- Head over to the only FOREX in the airport
- The rates aren’t too bad so there’s nothing too much to complain about
- Head up the escalator
- Grab a little white departure card and fill it out at the immigration queue (remembered your pen?)
- Don’t give your pen to anyone until you are sure you don’t need it otherwise it will be taken by the clever pen thieves of Kathmandu International Airport
- Get stamped out of Nepal
Surviving the security check at the departure gate
- If you are a man queue in the massive queue to the left
- If you are woman hop, skip and jump along the empty queue to the right
- If you are a child hope you came with your mummy and not with your daddy
- Take off everything metal including your shoes
- Remove your dangerous laptop, tablet or e-book reader
- Go through the scanner and then proceed directly to the pat down area again (you’ll be okay if they are busy)
- If luck is with you there will be several flights leaving at once and you wont have to have your luggage searched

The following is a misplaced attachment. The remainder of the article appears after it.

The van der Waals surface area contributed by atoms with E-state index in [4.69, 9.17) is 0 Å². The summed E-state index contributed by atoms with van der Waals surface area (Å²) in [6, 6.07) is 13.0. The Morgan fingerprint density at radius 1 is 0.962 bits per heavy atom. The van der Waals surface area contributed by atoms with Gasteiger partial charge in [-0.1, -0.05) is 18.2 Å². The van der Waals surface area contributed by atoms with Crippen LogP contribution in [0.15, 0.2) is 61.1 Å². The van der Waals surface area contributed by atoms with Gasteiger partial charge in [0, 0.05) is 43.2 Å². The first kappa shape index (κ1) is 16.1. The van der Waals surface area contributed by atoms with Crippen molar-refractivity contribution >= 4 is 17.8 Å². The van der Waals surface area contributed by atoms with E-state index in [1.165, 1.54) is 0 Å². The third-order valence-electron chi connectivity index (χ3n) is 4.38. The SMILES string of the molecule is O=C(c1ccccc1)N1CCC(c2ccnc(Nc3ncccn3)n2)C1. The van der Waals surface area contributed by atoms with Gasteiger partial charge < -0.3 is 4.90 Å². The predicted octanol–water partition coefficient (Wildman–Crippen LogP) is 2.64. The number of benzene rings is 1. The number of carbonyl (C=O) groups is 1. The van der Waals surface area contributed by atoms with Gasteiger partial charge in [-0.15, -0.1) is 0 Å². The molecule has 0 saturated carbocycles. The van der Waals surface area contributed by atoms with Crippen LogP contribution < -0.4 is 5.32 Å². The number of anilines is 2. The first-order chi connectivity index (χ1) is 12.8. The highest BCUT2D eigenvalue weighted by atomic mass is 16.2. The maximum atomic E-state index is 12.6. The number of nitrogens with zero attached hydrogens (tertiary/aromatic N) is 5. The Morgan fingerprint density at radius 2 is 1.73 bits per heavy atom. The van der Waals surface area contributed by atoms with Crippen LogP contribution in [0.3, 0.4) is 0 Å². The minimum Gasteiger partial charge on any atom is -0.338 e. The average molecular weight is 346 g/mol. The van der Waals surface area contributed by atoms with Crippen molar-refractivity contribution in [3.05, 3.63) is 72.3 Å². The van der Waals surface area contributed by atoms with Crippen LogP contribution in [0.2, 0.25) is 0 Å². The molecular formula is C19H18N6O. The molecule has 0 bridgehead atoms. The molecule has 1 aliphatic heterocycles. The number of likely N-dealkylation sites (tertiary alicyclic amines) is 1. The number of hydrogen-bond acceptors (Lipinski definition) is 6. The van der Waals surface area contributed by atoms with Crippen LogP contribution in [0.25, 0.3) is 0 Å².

- If luck is against you … ha ha!
- Hold on to your passport and get your receipts ready if you dared to pack a souvenir into your hand luggage
If this is all too much for you there is an overpriced coffee vendor nearby.
Making it to the Departure lounge
- Wait outside the main departure lounge as it’s got semi-working air-conditioning.
- The newly renovated toilets are around the corner and are quite clean
- If it’s raining outside be prepared to wait and wait and wait … or be told “flight canceled”
- Continue to wait for your flight announcement
- Discover no one can hear the speaker system
- Hover around as people rush up to the gates whenever a uniformed person appears
- Rush like a demented lemming to the gates once you realize someone whispered that your flight is departing
- Do battle with every Nepali person on board to stow your meager one piece of hand luggage versus their vast quantities of replicating pieces of luggage
- Look out the plane window and realize that you will miss all that great chaos!
- The airport is improving – the toilets now flush and the hallways have cleaners!
- On my latest departure from Kathmandu airport I did not have my hand luggage searched – but I was still patted down and a packet of polo mints questioned (seriously)